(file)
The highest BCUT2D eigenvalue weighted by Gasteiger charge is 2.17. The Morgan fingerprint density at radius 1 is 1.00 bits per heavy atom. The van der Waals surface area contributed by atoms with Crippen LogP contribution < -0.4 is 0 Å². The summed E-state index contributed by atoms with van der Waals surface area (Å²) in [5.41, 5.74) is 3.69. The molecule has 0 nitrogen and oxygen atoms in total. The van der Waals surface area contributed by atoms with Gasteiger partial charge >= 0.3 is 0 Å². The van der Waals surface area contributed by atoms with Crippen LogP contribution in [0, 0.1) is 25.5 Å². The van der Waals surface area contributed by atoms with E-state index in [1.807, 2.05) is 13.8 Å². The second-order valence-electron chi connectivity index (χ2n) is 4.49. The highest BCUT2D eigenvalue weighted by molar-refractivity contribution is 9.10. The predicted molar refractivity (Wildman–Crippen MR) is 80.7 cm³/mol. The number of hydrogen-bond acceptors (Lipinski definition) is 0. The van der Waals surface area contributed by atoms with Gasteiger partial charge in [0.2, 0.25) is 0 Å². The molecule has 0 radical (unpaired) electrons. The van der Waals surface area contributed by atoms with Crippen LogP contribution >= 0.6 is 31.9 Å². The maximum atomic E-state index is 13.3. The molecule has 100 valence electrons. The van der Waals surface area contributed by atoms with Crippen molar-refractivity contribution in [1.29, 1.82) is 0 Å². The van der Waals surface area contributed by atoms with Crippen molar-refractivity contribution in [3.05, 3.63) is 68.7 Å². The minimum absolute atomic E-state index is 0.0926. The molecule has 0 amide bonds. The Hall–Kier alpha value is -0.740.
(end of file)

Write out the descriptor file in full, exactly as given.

The highest BCUT2D eigenvalue weighted by Gasteiger charge is 2.17. The Morgan fingerprint density at radius 1 is 1.00 bits per heavy atom. The van der Waals surface area contributed by atoms with Crippen LogP contribution < -0.4 is 0 Å². The summed E-state index contributed by atoms with van der Waals surface area (Å²) in [5.41, 5.74) is 3.69. The molecule has 0 nitrogen and oxygen atoms in total. The van der Waals surface area contributed by atoms with Gasteiger partial charge >= 0.3 is 0 Å². The van der Waals surface area contributed by atoms with Crippen LogP contribution in [0, 0.1) is 25.5 Å². The van der Waals surface area contributed by atoms with E-state index in [1.807, 2.05) is 13.8 Å². The second-order valence-electron chi connectivity index (χ2n) is 4.49. The highest BCUT2D eigenvalue weighted by molar-refractivity contribution is 9.10. The predicted molar refractivity (Wildman–Crippen MR) is 80.7 cm³/mol. The number of hydrogen-bond acceptors (Lipinski definition) is 0. The van der Waals surface area contributed by atoms with Gasteiger partial charge in [0.2, 0.25) is 0 Å². The molecule has 0 radical (unpaired) electrons. The van der Waals surface area contributed by atoms with Crippen LogP contribution >= 0.6 is 31.9 Å². The maximum atomic E-state index is 13.3. The molecule has 100 valence electrons. The van der Waals surface area contributed by atoms with Crippen molar-refractivity contribution in [1.29, 1.82) is 0 Å². The van der Waals surface area contributed by atoms with Crippen molar-refractivity contribution in [3.05, 3.63) is 68.7 Å². The minimum absolute atomic E-state index is 0.0926. The molecule has 0 amide bonds. The Hall–Kier alpha value is -0.740.